by John Berendt
Some of the best “nonfiction” books come with a nagging caveat: How much of the story is factual? That was an issue with James Frey’s A Million Little Pieces, and it has dogged classics like In Cold Blood. An author will produce an enthralling narrative, but it will include some quotes or incidents that stretch credibility.
Midnight in the Garden of Good and Evil is an addictive read, brimming with colorful characters and vivid scenes from 1980s Savannah, Georgia. But Berendt, who spent much of the ’80s hobnobbing with Savannah’s upper crust and slumdogs alike, evidently either possessed a photographic memory or an ever-present tape recorder. How else to explain things like the author, out for a morning stroll, encountering a native, engaging in a lengthy, spur-of-the-moment conversation – and then reproducing the conversation verbatim in his book? It doesn’t add up.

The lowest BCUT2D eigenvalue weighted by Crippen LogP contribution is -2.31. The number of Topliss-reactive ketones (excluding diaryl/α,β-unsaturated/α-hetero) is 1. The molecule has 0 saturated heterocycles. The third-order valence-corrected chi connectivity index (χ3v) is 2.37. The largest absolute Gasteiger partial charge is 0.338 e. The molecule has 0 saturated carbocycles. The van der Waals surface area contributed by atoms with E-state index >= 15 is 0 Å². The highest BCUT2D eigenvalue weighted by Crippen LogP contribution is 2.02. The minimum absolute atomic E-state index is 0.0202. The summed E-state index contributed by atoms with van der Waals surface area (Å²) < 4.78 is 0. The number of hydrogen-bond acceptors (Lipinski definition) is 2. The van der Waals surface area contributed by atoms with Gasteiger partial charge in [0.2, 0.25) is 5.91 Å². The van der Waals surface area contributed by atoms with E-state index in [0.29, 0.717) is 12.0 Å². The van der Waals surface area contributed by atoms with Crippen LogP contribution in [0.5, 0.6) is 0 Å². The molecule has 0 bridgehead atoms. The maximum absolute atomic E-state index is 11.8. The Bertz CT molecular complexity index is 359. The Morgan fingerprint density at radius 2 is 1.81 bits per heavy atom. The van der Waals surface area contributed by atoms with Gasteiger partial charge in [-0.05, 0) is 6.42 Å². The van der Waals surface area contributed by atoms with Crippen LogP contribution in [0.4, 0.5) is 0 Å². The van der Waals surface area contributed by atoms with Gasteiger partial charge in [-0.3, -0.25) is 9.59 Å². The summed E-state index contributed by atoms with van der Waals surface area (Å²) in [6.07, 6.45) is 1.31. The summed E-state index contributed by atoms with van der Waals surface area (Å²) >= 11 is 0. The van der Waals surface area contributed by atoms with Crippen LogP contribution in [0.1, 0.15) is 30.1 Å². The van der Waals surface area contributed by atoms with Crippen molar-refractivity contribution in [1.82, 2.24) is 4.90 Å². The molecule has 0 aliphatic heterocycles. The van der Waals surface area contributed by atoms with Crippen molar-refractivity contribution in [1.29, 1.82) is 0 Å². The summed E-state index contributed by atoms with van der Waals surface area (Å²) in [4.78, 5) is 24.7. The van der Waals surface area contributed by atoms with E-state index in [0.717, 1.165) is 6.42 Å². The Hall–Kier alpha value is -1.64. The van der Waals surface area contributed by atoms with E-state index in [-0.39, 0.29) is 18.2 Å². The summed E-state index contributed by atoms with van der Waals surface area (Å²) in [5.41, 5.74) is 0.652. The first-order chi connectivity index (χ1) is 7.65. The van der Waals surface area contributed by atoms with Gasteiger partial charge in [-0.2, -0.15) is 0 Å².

If you can accept this blurring of fact and fiction (and let’s face it, we generally do), Midnight’s story is thoroughly engaging. Berendt dishes up one juicy anecdote after another about the peculiar Georgians he meets. Here is his summation of Savannah: “The city looked inward, sealed off from the noises and distractions of the world at large. … The ordinary became extraordinary. Eccentrics thrived. Every nuance and quirk of personality achieved greater brilliance in that lush enclosure than would have been possible anywhere else in the world.”
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